Image by Magic Leap/Twitch

In marketing, timing is everything. And now, it looks like Magic Leap is launching just in time to ride out the last waning embers of its long-fostered hype. What Abovitz's tweetstorm tells us is that he's anxious to get this first date out of the way, too.

But now is not the time to bend to the will of the impatient critics. Don't over-explain the magic trick just yet, Magic Leap. Release it, let the public get a real taste, and then let the explanations flow. At that point, speculation won't matter. The Magic Leap One, and all the billions behind it, will have either been worth the wait, or not, and no amount of explanation will be able to convince the public otherwise.

Cover image via Magic Leap/Twitch

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3 Comments

Sigh, I guess our days of daydreaming about the potential of Magic Leap are over...

Real time hand occlusion isn't there, so it's fair to critique that... but once one's palms are opened, rendering a high quality model of an Elephant like that is certainly possible given the GPU it's packing. Keep in mind, this was a demo of a quick code sample designed to teach developers how to work with Magic Kit on their platform. It's not a demo of the kinds of high quality graphics and experiences they're working on for the device. They probably should have done a better job explaining this so that the many non-developers in their audience wouldn't be left underwhelmed and confused.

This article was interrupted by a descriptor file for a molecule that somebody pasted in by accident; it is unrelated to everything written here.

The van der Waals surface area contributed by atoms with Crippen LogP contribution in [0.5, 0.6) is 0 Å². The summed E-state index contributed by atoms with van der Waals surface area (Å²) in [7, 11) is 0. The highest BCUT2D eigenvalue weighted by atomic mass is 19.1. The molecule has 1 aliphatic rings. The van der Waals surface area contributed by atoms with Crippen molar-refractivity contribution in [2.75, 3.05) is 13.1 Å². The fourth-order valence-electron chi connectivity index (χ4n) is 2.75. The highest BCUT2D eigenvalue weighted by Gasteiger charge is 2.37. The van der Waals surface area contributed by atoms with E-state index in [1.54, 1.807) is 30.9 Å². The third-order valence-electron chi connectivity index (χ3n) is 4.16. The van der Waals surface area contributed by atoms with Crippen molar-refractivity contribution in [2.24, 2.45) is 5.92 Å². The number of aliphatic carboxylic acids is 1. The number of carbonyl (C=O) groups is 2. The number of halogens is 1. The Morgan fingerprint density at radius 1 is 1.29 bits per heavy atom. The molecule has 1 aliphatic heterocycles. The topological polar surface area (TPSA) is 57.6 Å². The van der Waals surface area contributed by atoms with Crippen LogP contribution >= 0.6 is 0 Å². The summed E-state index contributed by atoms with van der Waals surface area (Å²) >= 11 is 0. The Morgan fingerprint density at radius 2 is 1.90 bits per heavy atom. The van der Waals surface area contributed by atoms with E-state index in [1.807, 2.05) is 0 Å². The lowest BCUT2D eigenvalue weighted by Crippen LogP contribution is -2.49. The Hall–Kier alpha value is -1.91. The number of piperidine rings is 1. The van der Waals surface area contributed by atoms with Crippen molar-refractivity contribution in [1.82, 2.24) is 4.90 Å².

So here's the thing: I have spoken to several former and current Magic Leap employees (more than 1 less than 5). Every single one had tried a demo and all of them said it was amazing. So far, so good, right???

Well, no.

As someone with 20+ years in VR and 10+ in AR, my immediate question was, "How does it compare to Hololens?". Without exception, not one of them had tried any other AR system than Magic Leap.

Let that sink in for a moment.

These were mostly technical people involved in various technical aspects of the system. Not only had they not tried competing technology, but there was (to the best of their knowledge and within whatever they could say under their NDAs) no side-by-side testing of ML devices with any other AR device.

If the device is as revolutionary as ML claim, surely every demo would involve some direct comparison? If you are really so much better, more compelling, more interactive, more unicorns and rainbows, why not show it? Even if the demo is staged to specifically highlight shortcomings (like HTC demoing roomscale VR apps before the Rift did room scale), if you are in some way better, you show it...

My guess is that their first product will, at best, be comparable to the Hololens, but probably without Microsoft's robust developer support. It will probably be cheaper, but we're 3 years on so it should be. I would love to be proven wrong, but I'd be willing to bet that ML will fall far short of the hype that they themselves created.

p.s. to just now be changing their message to say, "but wait, you have to try it yourself" shows such a lack of understanding of the entire history of AR and VR product sales, it's astonishing.